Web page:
In a previous life, Somerfield store manager Jason Butts worked as a chef, serving luminaries ranging from Margaret Thatcher to Gary Lineker while working at some of London’s most opulent hotels including The Savoy, The Dorchester and Claridges. So while waiting to meet him for my initiation as the newest colleague at the retailer’s Market Fresh store in East Dulwich I pray he has not picked up the ‘shout, swear and throw’ approach of certain chefs. Luckily he hasn’t.
Having spent university holidays sweeping out miniature houses in a model village in Bucks, I had missed out on the student rite of passage of working in a shop. Would I be able to replenish shelves quickly? Would I be able to locate the right stock out back? Would I be able to deal with demanding customers?
The Somerfield Market Fresh is a good place to find out. Opened in June following a £1.8m revamp transforming the store from 4,970 sq ft to 7, 063 sq ft, it’s the third and largest pilot store carrying this new fascia. It’s located in busy Lordship Lane, along with a number of independent retailers, a great-looking delicatessen and a Sainsbury at the end of the road.
As its name suggests, fresh and chilled is its raison d’être. The store sells 300 lines of fruit and veg and I was to work with produce manager Muralee.
Since opening as Market Fresh the store had lost a few of its elder customers. “Their perception was that price had gone up although it has not altered,” explains Butts.
But its strong fresh offer has attracted many new shoppers. “Our biggest issue is
shelf capacity. I could do with double the space and also an organic range,” says Butts.
At 10am the night staff have been busy and the shelves are mostly full. The night staff, who work between 10pm and 6am, unload 90 cages of stock of which 30 are allocated to produce. Muralee and I begin to check the stock is merchandised well. Carrots are to be piled beautifully one on top of the other. Likewise parsnips. By the end they look like works of art.
The problem is this doesn’t last long. A customer delves in, checks a number of carrots and puts them back untidily. Back I go to make it look good again. I discover this is a no-win game. Butts isn’t lying when he says he it’s a blitz every day. “We are constantly on the go. Produce, meat and dairy fly off the shelves,” he says.
A special fixture at the entrance of store is filled with strawberries. Muralee asks me to check the top layer is always full, check the sell-by dates and rotate stock accordingly.
By 11.30am, it’s time to bring more stock out in anticipation of the lunch rush. Food to go is especially popular in this store and located by produce so we need to keep an eye on stock levels here as well.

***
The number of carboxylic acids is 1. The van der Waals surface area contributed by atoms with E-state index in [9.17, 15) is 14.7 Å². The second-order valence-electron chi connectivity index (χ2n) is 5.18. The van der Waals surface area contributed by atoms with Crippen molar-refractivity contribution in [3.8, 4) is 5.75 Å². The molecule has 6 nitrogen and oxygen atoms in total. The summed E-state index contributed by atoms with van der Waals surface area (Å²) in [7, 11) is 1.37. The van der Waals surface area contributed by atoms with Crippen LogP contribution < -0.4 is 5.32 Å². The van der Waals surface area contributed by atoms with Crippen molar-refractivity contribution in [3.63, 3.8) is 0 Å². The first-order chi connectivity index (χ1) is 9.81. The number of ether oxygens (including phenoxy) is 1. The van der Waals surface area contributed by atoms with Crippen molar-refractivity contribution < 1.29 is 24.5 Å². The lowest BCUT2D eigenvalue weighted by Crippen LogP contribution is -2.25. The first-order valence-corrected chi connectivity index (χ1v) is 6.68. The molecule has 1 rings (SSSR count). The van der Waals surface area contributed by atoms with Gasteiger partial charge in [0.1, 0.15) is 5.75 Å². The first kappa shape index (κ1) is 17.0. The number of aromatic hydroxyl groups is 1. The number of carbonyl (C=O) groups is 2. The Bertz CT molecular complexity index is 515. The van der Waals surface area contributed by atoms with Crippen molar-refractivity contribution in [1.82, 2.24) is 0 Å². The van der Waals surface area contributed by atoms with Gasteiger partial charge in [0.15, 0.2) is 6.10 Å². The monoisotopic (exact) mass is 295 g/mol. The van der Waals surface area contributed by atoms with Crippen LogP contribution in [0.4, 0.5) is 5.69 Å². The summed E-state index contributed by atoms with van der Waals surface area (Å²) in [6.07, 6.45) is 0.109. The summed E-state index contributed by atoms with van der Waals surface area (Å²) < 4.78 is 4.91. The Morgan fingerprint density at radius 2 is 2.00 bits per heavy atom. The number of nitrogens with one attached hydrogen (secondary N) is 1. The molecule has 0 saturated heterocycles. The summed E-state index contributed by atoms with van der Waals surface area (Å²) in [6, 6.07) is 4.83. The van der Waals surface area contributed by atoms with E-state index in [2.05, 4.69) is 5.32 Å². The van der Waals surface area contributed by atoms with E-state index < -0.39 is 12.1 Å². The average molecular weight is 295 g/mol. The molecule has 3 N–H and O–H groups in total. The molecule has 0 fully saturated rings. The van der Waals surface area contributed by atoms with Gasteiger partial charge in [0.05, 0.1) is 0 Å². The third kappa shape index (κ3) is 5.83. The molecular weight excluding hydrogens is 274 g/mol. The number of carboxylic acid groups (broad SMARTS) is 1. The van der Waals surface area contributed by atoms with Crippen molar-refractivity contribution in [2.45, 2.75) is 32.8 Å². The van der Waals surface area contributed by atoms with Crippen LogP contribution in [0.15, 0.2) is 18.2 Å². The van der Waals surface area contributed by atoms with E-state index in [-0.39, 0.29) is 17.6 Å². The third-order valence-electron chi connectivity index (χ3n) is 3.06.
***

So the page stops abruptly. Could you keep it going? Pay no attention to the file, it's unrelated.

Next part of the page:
The stock is located above the store and getting hold of fruit and veg necessitates going into a refrigerated area, searching for what you want among endless crates that all look the same to me and then somehow managing to lift the correct crate down.
Muralee seems to have x-ray vision and knows exactly what is in each box. I reach up for a box of bananas but decide it’s best left to the professionals. There’s no need to go to the gym with this job.
There is a knack to stacking as much as possible on a trolley. Bags of (very heavy) potatoes go on first, then boxes of apples, bananas, squash and tomatoes. Lighter boxes of bagged salads go on top of those - and then a few herbs in pots just to top it off.
Surprisingly it doesn’t topple over as Muralee wheels it into the lift. Negotiating the aisles without disturbing customers proves more of a problem. Finding a space to park it even harder. Muralee is a dab hand at all this. As we unpack the bananas he checks for marks customers would find unacceptable. I am amazed bananas are wasted that I would be happy to eat but Muralee says they will be left on the shelf if put out. Sure enough, on cue, a shopper rifles though and picks up five bunches before finding one she thinks looks and feels right.
By this time my feet are already hurting so I’m relieved I can have a lunch break. After lunch produce assistant Mohammad Islam joins us. Islam, as the team calls him, is a perfectionist. He tells me he takes great pride in ensuring the produce always looks inviting and well stocked. It shows.
After the lunch rush, we are called out back. Butts wants to update the team on the store’s performance. The good news is that it is leading so far in the current produce incentive. This 12-week scheme gives points for every £1 you are above sales and every £1 below wastage.
We currently have 42,000 points, with the nearest rival at 31,000.
And there is a double celebration. It’s deputy manager John Joseph’s birthday so we all tuck into some chocolate cake.
After a couple more hours of filling shelves, directing customers to people who can help with their enquiries and continuing my cardio-vascular workout up and down the stairs, it’s time to go. I am let out before the mad commuter rush at 6pm. The other colleagues are getting shelves fully stocked in readiness for the next day.
That Friday, produce took £3,215. Total sales that week were £146,319 with produce contributing £25,720. Sales are running 56% up year-on-year and it looks like the East Dulwich staff will be celebrating coming top of the incentive scheme.